A prominent writer for an American literary magazine, The New Yorker, got fired recently because he inadvertently exposed himself to some colleagues, both men and women, in a Zoom meeting. During a break in the online work-related meeting, the writer, a married man, apparently switched to another video call that was definitely NSFW (not safe for work), as well as another kind of NSFW (not safe for wife).

The writer’s wife wasn’t around, but he nevertheless landed in serious trouble, largely because of what he did when he returned to the meeting: he unknowingly pointed his webcam below his waist, allowing his colleagues to get to know him a little more personally than they ever wanted to.

Well, perhaps it was a lot more personally than they ever wanted to. I don’t know exactly how much they were able to see, but it was enough for them to be offended and complain to the higher-ups in the magazine. After conducting an investigation, the bosses concluded that the writer had committed an egregious offense. He had broken a commonly known, but unwritten rule that when you’re on the staff of an organization, you should not give other members of the staff a close-up view of your … uh … staff.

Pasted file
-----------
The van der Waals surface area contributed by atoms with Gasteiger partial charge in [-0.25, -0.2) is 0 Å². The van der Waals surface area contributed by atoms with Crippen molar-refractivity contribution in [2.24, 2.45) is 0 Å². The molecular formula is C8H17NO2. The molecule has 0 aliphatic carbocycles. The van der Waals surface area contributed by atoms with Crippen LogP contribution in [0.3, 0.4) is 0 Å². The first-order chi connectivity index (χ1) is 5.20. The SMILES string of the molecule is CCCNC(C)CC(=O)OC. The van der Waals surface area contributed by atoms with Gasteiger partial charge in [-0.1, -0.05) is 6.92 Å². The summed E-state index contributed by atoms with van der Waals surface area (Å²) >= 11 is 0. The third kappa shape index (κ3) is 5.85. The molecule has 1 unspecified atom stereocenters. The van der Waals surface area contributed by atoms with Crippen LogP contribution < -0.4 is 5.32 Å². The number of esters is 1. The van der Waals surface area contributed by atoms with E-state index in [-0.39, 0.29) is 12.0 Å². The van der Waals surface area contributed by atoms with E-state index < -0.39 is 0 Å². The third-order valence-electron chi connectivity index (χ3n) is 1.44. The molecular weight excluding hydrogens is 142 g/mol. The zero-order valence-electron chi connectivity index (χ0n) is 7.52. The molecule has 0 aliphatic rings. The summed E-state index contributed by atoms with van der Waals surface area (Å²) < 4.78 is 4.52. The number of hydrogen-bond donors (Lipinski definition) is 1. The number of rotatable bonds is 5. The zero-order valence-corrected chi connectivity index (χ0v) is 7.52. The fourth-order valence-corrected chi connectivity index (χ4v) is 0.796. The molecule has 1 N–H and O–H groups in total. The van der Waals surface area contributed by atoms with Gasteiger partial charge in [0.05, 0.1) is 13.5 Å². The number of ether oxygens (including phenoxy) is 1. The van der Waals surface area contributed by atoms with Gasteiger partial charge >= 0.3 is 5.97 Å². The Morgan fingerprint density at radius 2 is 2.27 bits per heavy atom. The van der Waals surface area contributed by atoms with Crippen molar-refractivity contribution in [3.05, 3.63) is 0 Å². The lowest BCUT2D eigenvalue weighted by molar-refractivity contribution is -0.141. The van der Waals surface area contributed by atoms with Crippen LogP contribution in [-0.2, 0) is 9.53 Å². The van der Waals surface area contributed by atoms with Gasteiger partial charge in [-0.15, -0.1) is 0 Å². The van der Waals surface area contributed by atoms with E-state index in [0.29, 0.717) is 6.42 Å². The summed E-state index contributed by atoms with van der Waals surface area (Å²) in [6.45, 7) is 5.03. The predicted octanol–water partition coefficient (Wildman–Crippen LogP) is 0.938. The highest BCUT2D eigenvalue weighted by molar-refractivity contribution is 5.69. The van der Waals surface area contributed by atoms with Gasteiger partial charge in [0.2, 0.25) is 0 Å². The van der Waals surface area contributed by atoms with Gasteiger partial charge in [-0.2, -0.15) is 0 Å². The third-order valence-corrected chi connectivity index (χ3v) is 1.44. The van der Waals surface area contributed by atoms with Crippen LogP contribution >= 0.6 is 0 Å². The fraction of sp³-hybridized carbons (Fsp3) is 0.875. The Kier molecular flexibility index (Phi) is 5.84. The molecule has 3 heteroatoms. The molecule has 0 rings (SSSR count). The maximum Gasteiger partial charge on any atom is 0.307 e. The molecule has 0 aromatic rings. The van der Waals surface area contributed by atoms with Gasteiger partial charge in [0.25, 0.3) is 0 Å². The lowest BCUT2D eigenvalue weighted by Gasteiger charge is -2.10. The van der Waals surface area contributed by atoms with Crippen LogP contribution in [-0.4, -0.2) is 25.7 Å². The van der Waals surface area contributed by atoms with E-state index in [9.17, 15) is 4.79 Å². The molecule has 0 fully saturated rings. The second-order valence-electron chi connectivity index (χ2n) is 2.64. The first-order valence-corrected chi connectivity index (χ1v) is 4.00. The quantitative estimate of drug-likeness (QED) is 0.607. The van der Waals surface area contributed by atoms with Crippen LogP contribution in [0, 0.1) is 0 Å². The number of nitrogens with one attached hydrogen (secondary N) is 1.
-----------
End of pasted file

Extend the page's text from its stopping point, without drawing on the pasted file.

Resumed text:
Nobody wants to see it, and if they did, they would request a private audience.

It should be clear that the writer is fully responsible for his actions. But he may be cursing the technology that allows video meetings to be held and the COVID pandemic that made such meetings necessary. He may also be cursing Dr. Anthony Fauci for understating how deadly COVID can be, how vaccines and ventilators may not be enough to save your career.

Video meetings do have several advantages, but it’s important to be aware of their shortcomings (or hazards); otherwise you may find yourself searching for a new job, either because you’ve been fired or you’re too embarrassed to face your co-workers ever again.

One of the benefits of video meetings, of course, is that you do not need to take a bath or shower. No one can smell you through the internet. If you spot someone holding their nose during a video meeting, it’s probably because they can smell something in their own home, most likely a family member who hasn’t showered in months.

When you’re appearing on national TV, it might be a good idea to wear pants.

Another benefit is that you don’t have to dress up completely, especially if you’re sitting at a table or desk. The camera will show only your upper body, so you need to just wear something nice on top, such as a coat and tie. What you wear below the waist is up to you: shorts, pajamas, or lungi. Just make sure you don’t forget to wear something.